One reporter asked: “What do you feel like now?” Back came the inevitable response: “I feel like a kebab with onions.”Then came the saga involving Gazza and Glenn Hoddle, then England Manager who expunged Gazza from the 1998 World Cup finals. Gazza goes into a destructive frenzy, rage and Hoddle says: “The thing is, Gazza, your head is not right”. This was against the friendship that existed between Hoddle and Gazza.The contrasts in Gazza personality, from the talented player who could do practically anything with a football, to the drunken wife beater wracked by psychological demons, are mind tearing.In the book Gazza, reveals in graphic detail about the mental illnesses that plagued him throughout his life, from depression, to obsessive compulsive disorder, panic attacks and nervous twitches. Drinking was his worst vice and does admit to needing swigs of brandy before matches, particularly later on in his career. It was how he coped with the torments in his mind, but ultimately led to his biggest regret, beating up his wife Sheryl, from whom he is now divorced.Before then, after paying for ex-wife Sheryl’s breasts implants, sent flowers to the hospital after the operation addressed to ‘Dolly Parton’ specifically because of the Country singer breast size.The perception that Gazza’s off-field games showed he was coping with fame was far wide of the goal. Gascoigne was also crippled with neurosis and apparently still sleeps with the light on, and is obsessed with death, to extent of blaming himself for demise of three friends during in his teenage life. Gazza climbing into a fish tank at a Rome restaurant to pick which lobster he wanted to eat to stealing a bus and taking all the passengers for a ride are brutally honest and compelling revelations that leaves no stone unturned in its telling of the story of one of the most extraordinary English players of his generation.
The best English player to emerge since Gazza, Wayne Rooney aka Wazza is headed on the same path. Young football fans have no memories of Gazza creating havoc to defense and Rooney should have provided that instead he’s busy doing what ruined Gazza’s career. Instead all English fans are left with are fleeting moments of genius that all seem far too long ago now from Gazza. These types of players like Gazza come along once in a generation if a country is lucky and Gazza was one of them, Rooney was another but he just pissed it all up the wall just like the Geordie star.Gazza was a magnet for attention, from displaying magic on the pitch to by parading around in plastic breasts off it. Some of the interesting facts about Gazza include first meeting with Lazio’s president to discuss his big-money move to the Italian club, Gazza was quick to tell the President that he reminded him of Bud Abbot.When asked for his nationality before an operation, told the nurse: “Church Of England.” None comes to close to what organizers of Italia 90 TV coverage went through augmenting team line-ups with film of each player mouthing his own name. Gazza’s genius led him to subvert the process by, instead, mouthing ‘Fucking Wanker’ and interestingly BBC had to use it all the way through the tournament. Gazza also turned up for England training the morning after then-manager Bobby Robson had called him “daft as a brush” with a floor brush sticking out of his sock.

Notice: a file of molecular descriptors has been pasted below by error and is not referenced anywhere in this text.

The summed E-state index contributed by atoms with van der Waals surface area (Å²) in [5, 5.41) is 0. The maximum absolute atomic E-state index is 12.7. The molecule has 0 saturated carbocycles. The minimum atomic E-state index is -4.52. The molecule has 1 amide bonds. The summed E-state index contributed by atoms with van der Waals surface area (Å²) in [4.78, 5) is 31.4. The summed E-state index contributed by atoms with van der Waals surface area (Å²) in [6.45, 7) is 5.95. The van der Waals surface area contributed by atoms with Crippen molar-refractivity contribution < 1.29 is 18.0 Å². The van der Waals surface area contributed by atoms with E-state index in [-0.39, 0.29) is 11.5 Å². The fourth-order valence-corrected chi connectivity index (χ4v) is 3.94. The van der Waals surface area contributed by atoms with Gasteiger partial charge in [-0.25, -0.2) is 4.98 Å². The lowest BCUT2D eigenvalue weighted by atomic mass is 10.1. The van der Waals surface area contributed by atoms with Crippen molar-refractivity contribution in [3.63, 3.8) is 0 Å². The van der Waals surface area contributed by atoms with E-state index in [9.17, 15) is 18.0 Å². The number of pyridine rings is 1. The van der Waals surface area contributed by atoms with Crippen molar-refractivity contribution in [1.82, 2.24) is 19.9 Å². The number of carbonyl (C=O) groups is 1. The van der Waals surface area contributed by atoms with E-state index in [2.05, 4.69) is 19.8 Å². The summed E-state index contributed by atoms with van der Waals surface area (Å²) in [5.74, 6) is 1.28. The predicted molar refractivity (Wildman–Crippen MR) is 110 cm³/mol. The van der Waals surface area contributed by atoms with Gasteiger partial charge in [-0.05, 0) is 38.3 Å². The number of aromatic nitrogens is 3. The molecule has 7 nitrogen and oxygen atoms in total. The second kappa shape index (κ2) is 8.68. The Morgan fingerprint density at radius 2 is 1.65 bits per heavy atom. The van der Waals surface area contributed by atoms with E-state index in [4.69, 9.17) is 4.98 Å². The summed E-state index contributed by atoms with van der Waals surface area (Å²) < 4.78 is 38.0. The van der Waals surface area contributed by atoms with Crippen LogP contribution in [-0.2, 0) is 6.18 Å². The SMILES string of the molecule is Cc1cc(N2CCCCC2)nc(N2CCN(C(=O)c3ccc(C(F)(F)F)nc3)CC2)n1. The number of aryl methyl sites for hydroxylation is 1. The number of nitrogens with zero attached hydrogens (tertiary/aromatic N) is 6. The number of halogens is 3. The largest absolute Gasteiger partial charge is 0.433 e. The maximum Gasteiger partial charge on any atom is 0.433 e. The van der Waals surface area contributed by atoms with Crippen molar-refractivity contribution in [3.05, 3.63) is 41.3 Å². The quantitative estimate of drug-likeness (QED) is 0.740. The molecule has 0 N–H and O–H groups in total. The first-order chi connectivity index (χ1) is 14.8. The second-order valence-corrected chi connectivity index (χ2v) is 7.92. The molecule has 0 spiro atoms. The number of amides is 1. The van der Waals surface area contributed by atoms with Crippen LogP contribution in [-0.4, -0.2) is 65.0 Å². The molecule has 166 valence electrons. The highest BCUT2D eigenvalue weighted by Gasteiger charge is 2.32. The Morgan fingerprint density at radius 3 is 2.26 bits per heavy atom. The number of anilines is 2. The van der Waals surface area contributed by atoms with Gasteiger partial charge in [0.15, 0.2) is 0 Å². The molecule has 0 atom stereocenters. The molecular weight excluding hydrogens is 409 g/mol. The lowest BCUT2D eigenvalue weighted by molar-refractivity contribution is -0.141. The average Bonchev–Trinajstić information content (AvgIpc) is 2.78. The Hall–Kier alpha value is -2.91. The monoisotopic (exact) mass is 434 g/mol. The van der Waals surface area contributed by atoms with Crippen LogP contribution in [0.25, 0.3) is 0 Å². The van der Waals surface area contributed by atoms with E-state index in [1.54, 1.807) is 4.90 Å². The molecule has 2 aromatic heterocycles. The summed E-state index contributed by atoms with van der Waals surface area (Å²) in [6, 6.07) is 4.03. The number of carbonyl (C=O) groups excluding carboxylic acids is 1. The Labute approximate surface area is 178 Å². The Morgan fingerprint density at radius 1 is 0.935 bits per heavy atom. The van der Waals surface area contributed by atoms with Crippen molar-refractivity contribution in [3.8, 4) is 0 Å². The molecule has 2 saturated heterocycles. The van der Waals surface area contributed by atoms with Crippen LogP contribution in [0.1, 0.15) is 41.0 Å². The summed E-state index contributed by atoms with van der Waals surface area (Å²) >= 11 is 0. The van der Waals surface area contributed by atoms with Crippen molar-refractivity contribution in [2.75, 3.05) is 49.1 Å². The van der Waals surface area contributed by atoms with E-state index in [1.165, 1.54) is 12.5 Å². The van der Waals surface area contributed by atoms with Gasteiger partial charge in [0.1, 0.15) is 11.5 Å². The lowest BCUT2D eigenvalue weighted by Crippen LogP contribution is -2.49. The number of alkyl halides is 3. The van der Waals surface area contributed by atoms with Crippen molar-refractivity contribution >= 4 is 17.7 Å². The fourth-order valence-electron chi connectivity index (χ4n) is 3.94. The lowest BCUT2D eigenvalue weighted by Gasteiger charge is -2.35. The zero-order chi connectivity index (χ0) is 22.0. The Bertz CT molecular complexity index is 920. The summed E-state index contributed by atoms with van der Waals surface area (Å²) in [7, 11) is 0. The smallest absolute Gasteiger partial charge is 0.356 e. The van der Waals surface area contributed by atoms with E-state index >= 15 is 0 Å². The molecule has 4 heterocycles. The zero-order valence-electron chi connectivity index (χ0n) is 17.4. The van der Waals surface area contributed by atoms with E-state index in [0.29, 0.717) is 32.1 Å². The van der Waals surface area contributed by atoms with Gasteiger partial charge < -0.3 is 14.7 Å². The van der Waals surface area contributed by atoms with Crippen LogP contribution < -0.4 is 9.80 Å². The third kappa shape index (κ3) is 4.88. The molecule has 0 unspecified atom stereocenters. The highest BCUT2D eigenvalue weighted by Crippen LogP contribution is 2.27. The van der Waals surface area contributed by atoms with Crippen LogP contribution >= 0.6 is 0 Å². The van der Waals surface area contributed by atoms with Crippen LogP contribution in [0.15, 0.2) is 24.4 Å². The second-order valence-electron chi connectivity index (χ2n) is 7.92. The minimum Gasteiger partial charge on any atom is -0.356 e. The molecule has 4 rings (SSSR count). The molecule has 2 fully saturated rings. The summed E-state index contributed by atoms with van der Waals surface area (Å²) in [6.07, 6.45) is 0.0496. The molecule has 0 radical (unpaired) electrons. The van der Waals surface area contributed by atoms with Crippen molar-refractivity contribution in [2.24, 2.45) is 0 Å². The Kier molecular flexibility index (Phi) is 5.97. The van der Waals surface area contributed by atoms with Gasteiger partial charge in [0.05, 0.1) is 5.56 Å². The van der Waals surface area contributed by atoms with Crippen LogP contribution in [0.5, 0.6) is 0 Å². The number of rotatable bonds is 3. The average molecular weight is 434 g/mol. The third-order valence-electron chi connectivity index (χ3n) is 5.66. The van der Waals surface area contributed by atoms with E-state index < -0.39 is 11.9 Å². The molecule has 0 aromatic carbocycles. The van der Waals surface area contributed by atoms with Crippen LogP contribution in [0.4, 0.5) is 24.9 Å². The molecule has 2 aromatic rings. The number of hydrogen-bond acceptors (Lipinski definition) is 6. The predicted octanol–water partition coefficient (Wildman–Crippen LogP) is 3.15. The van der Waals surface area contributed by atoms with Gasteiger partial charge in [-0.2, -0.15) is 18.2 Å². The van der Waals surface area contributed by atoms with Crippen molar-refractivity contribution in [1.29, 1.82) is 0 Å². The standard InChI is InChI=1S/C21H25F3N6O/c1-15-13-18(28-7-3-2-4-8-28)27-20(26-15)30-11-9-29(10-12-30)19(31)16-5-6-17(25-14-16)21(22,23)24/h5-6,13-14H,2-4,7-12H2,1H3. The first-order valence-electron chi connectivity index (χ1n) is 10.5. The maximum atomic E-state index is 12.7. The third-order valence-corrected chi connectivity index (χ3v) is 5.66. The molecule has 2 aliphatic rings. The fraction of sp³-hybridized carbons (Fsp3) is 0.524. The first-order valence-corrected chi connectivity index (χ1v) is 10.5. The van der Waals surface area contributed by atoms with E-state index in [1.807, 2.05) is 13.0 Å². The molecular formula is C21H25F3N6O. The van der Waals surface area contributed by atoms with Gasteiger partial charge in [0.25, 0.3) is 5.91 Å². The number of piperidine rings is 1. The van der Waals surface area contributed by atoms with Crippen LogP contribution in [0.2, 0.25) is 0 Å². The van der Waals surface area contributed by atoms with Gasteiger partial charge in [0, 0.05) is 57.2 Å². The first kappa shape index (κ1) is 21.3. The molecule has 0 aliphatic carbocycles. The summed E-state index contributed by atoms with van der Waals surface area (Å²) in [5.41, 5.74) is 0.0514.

There was no escaping quotes like what he did to Jimmy ‘Five Bellies’ Gardner, top mate he duped into eating a mince pie after he’d scraped out the filling and replaced it with cat excrement.Adidas spokesman on signing him for a sponsorship deal reads: “If he farts in front of the Queen, we get blemished”. Chairman at Newcastle in 1988, Stan Seymour, called him “George Best without brains”.No doubt Gazza was an indisciplined person, from walking into the Middlesbrough canteen wearing nothing but his training socks and ordering lunch to placing his erect member on the shoulder of a diner at the next table while dining in Woburn with his Geordie mates. While at Rangers, Gazza urinated over sleeping team-mate Richard Gough. At Middlesbrough Gazza crashed team bus at the club’s training ground and caused £310,000 worth of damage. On his first night in Rome after signing for Lazio, gave his minder the slip, put his shoes by an open window and hid in a cupboard. The minder thought he’d committed suicide. He greeted reporters in Rome by standing up, asking for silence, then farting at ear-splitting volume. Egotism was also part of his life like when he paid £320 for a Mars Bar in a newsagents then told the shop owner to spend the change on sweets for local kids.When Gazza signed for Spurs in 1988, he went to finalise the deal with a group of his Geordie mates. They took over the posh hotel where Spurs were footing the bill and wreaked havoc. Gazza met then-chairman Irving Scholar and began talks by saying, “We’d like to thank you for the best three days of our lives.” At the end of each chapter, the book focuses on wonderful quotes from Gazza, some positive and others negative. After rereading this book, I can confidently say Gazza fulfilled his dreams but not his potential and same fate will befall Wayne Rooney unless he can shape up before he ship out of his career.Gazza is arguably one the most talented footballer England has ever produced but will forever be remembered for his self-destruction.